Golden Healer Pendant by DoodlepunkArt (Coming soon!)
Golden Healer From DoodlepunkArt (SOLD) from
Golden Healer From DoodlepunkArt (SOLD)
For more information on golden healers and tangerine quartz go to these websites:

Scroll down to "Golden Healer Quartz" on

Tuesday, August 2, 2011

Natural Hand-Dyed Paper

Dying paper at home is an easy and inexpensive project you can complete in one work session. Your hand-dyed paper can be used for card-making, gift tags, bookmarks, soap and gift packaging, scrapbooking, paper maché, collages, magnets…anything you can think of. I have been using my hand-dyed paper to make gift tags, which I give out with each pendant purchase in my etsy store.

The finished gift tags/bookmarks you see here I made using paper that I dyed with coffee, tea, turmeric and cinnamon. Simmering the natural ingredients found in my kitchen gave my tags not only a rich, earthy yellow ochre hue, but also a nearly edible aroma.

For my most recent batches, I used the water left over from boiling beets that we ate for dinner and a combination of hand-torn watercolor paper and die-cut manila tags from the office supply store.

First I used the beet juice alone to die a few batches as I slowly reheated the liquid in a sauce pan on the stove. I dipped both sides of my paper in the beet juice, then soaked them until they sank (about 5 minutes.) You can dye multiple pieces at once.

After spreading crumpled aluminum foil on a cookie sheet, I set my papers out to dry in the oven on about 185 °f. You do not need the aluminum foil. I used it to create a splotchy texture.  It helps to have two cookie sheets going at one time so you can stagger your work – while one pan is drying, fill the other pan with your next batch of paper.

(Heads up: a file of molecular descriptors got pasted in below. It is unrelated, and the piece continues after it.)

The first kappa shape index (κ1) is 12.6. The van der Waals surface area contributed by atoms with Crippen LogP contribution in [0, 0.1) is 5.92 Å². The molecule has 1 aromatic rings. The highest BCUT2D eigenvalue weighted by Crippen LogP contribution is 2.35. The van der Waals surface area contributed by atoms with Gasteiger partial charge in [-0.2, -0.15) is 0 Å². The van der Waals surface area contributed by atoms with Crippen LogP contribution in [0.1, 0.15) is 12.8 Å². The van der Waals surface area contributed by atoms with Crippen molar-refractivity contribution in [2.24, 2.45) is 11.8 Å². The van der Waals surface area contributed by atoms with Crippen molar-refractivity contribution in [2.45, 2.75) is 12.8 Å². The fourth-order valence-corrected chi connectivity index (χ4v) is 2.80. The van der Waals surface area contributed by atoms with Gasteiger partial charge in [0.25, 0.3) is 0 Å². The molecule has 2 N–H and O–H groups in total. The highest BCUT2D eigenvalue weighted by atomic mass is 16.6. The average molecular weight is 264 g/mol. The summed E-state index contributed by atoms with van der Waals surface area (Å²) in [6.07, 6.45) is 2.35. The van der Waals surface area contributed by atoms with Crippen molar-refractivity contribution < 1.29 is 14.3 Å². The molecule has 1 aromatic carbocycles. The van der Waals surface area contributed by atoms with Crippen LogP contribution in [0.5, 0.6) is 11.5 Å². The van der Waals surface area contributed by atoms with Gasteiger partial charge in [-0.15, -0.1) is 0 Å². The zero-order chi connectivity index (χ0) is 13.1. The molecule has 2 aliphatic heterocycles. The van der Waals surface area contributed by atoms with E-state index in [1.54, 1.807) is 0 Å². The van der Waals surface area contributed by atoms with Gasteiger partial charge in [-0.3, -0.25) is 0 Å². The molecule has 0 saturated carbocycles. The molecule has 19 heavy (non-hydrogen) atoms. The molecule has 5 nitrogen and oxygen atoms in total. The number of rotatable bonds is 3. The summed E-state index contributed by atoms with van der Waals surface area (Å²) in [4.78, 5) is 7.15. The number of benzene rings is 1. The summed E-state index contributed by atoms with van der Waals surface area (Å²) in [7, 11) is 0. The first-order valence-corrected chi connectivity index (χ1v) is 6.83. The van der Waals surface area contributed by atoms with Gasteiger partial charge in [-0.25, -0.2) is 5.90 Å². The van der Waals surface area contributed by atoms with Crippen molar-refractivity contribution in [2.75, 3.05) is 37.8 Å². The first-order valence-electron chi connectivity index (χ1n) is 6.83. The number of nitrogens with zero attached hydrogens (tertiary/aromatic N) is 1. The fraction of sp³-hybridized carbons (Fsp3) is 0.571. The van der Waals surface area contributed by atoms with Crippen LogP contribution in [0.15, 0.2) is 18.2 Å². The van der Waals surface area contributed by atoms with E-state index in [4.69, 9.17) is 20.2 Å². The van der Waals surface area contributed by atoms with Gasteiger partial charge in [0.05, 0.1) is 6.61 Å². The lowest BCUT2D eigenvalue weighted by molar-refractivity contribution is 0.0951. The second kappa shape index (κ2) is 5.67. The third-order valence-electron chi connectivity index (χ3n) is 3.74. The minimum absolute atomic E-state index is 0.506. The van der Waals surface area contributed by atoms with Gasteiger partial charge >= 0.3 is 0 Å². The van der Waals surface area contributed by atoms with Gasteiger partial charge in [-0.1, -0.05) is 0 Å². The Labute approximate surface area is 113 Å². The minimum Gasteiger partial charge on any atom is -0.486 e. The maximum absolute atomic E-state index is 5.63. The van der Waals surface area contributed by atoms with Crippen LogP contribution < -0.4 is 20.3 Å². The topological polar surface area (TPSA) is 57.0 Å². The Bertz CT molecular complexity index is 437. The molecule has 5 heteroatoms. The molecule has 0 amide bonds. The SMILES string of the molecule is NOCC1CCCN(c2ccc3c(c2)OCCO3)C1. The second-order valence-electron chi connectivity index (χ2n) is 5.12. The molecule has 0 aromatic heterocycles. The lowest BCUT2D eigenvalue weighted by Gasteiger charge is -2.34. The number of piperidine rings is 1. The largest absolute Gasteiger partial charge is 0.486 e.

After I dyed all the paper that I wanted to have pink, I kept the beet water just under boil and added powdered turmeric and a black tea bag. This time I did smaller batches because I wanted my paper to have darker red splotches on one side.

To get these splotches I soaked the papers on low heat just long enough for the ones floating on top to dry partially. If they soak too long they will sink to the bottom and the splotches will be lost. You can use a fork to pull the papers out of the pan, or the string (or wire) that comes attached to your tags. 

Drying the papers on the crumpled aluminum foil leaves a very interesting random texture and drying them directly on the oven rack or a cookie cooling rack leaves interesting stripes.

For a smoother color, try drying them directly on a cookie sheet, but I recommend testing a sample of each paper type first to assure that your batches won’t stick to the cookie sheet after they are dry.

After paper has dried, press them under heavy, hard-cover books to flatten them out. A thick layer of scratch paper or a felt pad placed below the books on top of equal sized small dyed paper stacks will help you press more paper at one time.

For the artwork on my tags, I used a combination of store bought and hand-carved rubber stamps, with various inks, including water-based pigment pads, solvent-based dye pads and Dick Blick relief printing inks rolled out with a brayer directly onto the stamps.

Next, I decorated my tags with cut paper and hand-dyed sand. For my final touches, I stamped or brushed color around the edges and looped ribbon through the holes.

Combine any medium you want to create your artwork, but keep in mind that these vegetable dyes are not completely colorfast, so consider that when using wet media.